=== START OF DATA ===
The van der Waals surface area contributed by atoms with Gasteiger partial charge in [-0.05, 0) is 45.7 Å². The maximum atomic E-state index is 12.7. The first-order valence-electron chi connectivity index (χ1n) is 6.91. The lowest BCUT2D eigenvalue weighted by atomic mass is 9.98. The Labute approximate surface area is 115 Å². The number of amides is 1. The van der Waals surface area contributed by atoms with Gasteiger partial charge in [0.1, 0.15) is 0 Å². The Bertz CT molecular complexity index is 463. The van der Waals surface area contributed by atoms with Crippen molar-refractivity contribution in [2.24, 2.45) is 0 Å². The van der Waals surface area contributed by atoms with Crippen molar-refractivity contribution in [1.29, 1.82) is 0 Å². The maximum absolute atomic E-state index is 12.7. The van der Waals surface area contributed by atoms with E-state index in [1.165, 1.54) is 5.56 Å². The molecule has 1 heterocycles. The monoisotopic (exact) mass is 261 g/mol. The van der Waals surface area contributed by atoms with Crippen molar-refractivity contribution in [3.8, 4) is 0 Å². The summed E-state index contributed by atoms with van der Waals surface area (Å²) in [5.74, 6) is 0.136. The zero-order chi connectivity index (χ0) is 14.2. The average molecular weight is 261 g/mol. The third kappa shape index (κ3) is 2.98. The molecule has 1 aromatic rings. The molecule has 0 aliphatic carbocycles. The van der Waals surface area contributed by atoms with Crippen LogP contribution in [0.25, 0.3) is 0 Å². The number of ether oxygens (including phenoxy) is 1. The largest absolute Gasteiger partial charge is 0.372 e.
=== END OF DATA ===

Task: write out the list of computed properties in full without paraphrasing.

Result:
The van der Waals surface area contributed by atoms with Gasteiger partial charge in [-0.05, 0) is 45.7 Å². The maximum atomic E-state index is 12.7. The first-order valence-electron chi connectivity index (χ1n) is 6.91. The lowest BCUT2D eigenvalue weighted by atomic mass is 9.98. The Labute approximate surface area is 115 Å². The number of amides is 1. The van der Waals surface area contributed by atoms with Gasteiger partial charge in [0.1, 0.15) is 0 Å². The Bertz CT molecular complexity index is 463. The van der Waals surface area contributed by atoms with Crippen molar-refractivity contribution in [2.24, 2.45) is 0 Å². The van der Waals surface area contributed by atoms with Crippen molar-refractivity contribution in [1.29, 1.82) is 0 Å². The maximum absolute atomic E-state index is 12.7. The van der Waals surface area contributed by atoms with E-state index in [1.165, 1.54) is 5.56 Å². The molecule has 1 heterocycles. The monoisotopic (exact) mass is 261 g/mol. The van der Waals surface area contributed by atoms with Crippen molar-refractivity contribution in [3.8, 4) is 0 Å². The summed E-state index contributed by atoms with van der Waals surface area (Å²) in [5.74, 6) is 0.136. The zero-order chi connectivity index (χ0) is 14.2. The average molecular weight is 261 g/mol. The third kappa shape index (κ3) is 2.98. The molecule has 1 aromatic rings. The molecule has 0 aliphatic carbocycles. The van der Waals surface area contributed by atoms with Crippen LogP contribution in [0.25, 0.3) is 0 Å². The number of ether oxygens (including phenoxy) is 1. The largest absolute Gasteiger partial charge is 0.372 e.